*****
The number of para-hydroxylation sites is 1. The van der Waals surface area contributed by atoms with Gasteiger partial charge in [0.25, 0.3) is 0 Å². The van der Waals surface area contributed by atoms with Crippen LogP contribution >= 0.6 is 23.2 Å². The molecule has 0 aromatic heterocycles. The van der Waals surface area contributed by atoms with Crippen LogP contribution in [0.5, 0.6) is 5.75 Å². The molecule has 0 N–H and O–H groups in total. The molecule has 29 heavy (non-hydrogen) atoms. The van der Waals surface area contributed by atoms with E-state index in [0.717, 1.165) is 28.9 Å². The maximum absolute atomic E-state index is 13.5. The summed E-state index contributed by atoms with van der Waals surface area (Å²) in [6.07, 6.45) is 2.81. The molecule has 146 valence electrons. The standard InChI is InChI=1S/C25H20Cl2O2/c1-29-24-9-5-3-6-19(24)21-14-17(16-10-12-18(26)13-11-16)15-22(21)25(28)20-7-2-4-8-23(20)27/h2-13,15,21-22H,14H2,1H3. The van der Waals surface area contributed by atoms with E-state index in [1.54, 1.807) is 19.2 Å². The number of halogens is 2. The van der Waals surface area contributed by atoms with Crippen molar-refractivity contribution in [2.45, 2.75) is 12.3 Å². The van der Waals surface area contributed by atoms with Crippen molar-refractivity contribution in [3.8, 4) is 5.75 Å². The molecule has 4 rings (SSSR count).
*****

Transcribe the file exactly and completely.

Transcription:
The number of para-hydroxylation sites is 1. The van der Waals surface area contributed by atoms with Gasteiger partial charge in [0.25, 0.3) is 0 Å². The van der Waals surface area contributed by atoms with Crippen LogP contribution >= 0.6 is 23.2 Å². The molecule has 0 aromatic heterocycles. The van der Waals surface area contributed by atoms with Crippen LogP contribution in [0.5, 0.6) is 5.75 Å². The molecule has 0 N–H and O–H groups in total. The molecule has 29 heavy (non-hydrogen) atoms. The van der Waals surface area contributed by atoms with E-state index in [0.717, 1.165) is 28.9 Å². The maximum absolute atomic E-state index is 13.5. The summed E-state index contributed by atoms with van der Waals surface area (Å²) in [6.07, 6.45) is 2.81. The molecule has 146 valence electrons. The standard InChI is InChI=1S/C25H20Cl2O2/c1-29-24-9-5-3-6-19(24)21-14-17(16-10-12-18(26)13-11-16)15-22(21)25(28)20-7-2-4-8-23(20)27/h2-13,15,21-22H,14H2,1H3. The van der Waals surface area contributed by atoms with E-state index in [1.54, 1.807) is 19.2 Å². The number of halogens is 2. The van der Waals surface area contributed by atoms with Crippen molar-refractivity contribution in [2.45, 2.75) is 12.3 Å². The van der Waals surface area contributed by atoms with Crippen molar-refractivity contribution in [3.8, 4) is 5.75 Å². The molecule has 4 rings (SSSR count).